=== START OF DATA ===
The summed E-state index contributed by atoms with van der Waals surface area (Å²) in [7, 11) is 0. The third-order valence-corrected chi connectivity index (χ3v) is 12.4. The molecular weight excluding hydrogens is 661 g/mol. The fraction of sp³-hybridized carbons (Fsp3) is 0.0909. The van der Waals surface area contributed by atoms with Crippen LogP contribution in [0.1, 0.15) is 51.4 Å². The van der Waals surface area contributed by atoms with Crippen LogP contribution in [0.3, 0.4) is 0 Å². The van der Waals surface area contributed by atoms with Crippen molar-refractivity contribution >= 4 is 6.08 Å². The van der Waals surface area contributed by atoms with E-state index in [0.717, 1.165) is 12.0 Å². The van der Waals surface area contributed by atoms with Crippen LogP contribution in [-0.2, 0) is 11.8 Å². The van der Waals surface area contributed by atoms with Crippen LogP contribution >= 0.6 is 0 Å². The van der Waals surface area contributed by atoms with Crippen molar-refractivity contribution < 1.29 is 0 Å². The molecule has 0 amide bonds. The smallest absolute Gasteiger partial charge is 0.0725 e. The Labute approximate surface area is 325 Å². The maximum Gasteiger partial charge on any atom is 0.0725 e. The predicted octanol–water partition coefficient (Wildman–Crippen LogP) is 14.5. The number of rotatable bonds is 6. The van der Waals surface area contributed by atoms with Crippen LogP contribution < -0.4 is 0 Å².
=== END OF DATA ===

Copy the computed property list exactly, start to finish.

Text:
The summed E-state index contributed by atoms with van der Waals surface area (Å²) in [7, 11) is 0. The third-order valence-corrected chi connectivity index (χ3v) is 12.4. The molecular weight excluding hydrogens is 661 g/mol. The fraction of sp³-hybridized carbons (Fsp3) is 0.0909. The van der Waals surface area contributed by atoms with Crippen LogP contribution in [0.1, 0.15) is 51.4 Å². The van der Waals surface area contributed by atoms with Crippen LogP contribution in [0.3, 0.4) is 0 Å². The van der Waals surface area contributed by atoms with Crippen molar-refractivity contribution >= 4 is 6.08 Å². The van der Waals surface area contributed by atoms with E-state index in [0.717, 1.165) is 12.0 Å². The van der Waals surface area contributed by atoms with Crippen LogP contribution in [-0.2, 0) is 11.8 Å². The van der Waals surface area contributed by atoms with Crippen LogP contribution >= 0.6 is 0 Å². The van der Waals surface area contributed by atoms with Crippen molar-refractivity contribution < 1.29 is 0 Å². The molecule has 0 amide bonds. The smallest absolute Gasteiger partial charge is 0.0725 e. The Labute approximate surface area is 325 Å². The maximum Gasteiger partial charge on any atom is 0.0725 e. The predicted octanol–water partition coefficient (Wildman–Crippen LogP) is 14.5. The number of rotatable bonds is 6. The van der Waals surface area contributed by atoms with Crippen LogP contribution < -0.4 is 0 Å².